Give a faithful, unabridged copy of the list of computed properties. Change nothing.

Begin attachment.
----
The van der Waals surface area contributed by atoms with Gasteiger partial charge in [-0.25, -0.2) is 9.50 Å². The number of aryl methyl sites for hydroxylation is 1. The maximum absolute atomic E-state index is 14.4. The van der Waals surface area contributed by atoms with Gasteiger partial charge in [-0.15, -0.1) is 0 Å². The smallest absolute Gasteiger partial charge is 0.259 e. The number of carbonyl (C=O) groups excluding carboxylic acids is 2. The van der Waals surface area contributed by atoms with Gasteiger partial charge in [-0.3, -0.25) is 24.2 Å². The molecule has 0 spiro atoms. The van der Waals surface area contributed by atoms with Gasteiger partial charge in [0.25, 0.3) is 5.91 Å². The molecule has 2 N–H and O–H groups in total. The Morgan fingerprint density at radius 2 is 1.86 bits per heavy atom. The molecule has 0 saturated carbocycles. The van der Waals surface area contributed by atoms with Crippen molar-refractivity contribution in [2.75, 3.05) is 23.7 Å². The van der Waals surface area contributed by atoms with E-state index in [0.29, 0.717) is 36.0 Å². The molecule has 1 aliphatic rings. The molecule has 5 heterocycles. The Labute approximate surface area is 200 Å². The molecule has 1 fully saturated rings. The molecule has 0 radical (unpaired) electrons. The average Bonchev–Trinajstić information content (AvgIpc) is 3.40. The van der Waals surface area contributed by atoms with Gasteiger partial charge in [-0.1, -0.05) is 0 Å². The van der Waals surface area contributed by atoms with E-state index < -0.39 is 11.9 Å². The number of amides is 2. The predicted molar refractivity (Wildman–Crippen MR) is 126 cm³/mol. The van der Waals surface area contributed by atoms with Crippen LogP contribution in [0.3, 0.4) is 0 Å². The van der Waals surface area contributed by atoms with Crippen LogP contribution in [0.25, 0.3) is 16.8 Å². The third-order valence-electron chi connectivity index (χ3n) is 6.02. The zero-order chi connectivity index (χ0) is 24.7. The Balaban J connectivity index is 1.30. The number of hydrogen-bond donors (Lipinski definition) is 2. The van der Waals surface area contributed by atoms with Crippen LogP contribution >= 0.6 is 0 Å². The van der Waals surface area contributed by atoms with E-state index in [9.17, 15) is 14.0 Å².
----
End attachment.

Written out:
The van der Waals surface area contributed by atoms with Gasteiger partial charge in [-0.25, -0.2) is 9.50 Å². The number of aryl methyl sites for hydroxylation is 1. The maximum absolute atomic E-state index is 14.4. The van der Waals surface area contributed by atoms with Gasteiger partial charge in [-0.15, -0.1) is 0 Å². The smallest absolute Gasteiger partial charge is 0.259 e. The number of carbonyl (C=O) groups excluding carboxylic acids is 2. The van der Waals surface area contributed by atoms with Gasteiger partial charge in [-0.3, -0.25) is 24.2 Å². The molecule has 0 spiro atoms. The van der Waals surface area contributed by atoms with Gasteiger partial charge in [0.25, 0.3) is 5.91 Å². The molecule has 2 N–H and O–H groups in total. The Morgan fingerprint density at radius 2 is 1.86 bits per heavy atom. The molecule has 0 saturated carbocycles. The van der Waals surface area contributed by atoms with Crippen molar-refractivity contribution in [2.75, 3.05) is 23.7 Å². The van der Waals surface area contributed by atoms with E-state index in [0.29, 0.717) is 36.0 Å². The molecule has 1 aliphatic rings. The molecule has 5 heterocycles. The Labute approximate surface area is 200 Å². The molecule has 1 fully saturated rings. The molecule has 0 radical (unpaired) electrons. The average Bonchev–Trinajstić information content (AvgIpc) is 3.40. The van der Waals surface area contributed by atoms with Gasteiger partial charge in [-0.1, -0.05) is 0 Å². The van der Waals surface area contributed by atoms with E-state index < -0.39 is 11.9 Å². The number of amides is 2. The predicted molar refractivity (Wildman–Crippen MR) is 126 cm³/mol. The van der Waals surface area contributed by atoms with Crippen LogP contribution in [0.3, 0.4) is 0 Å². The van der Waals surface area contributed by atoms with Crippen LogP contribution in [0.25, 0.3) is 16.8 Å². The third-order valence-electron chi connectivity index (χ3n) is 6.02. The zero-order chi connectivity index (χ0) is 24.7. The Balaban J connectivity index is 1.30. The number of hydrogen-bond donors (Lipinski definition) is 2. The van der Waals surface area contributed by atoms with Crippen LogP contribution >= 0.6 is 0 Å². The van der Waals surface area contributed by atoms with E-state index in [9.17, 15) is 14.0 Å².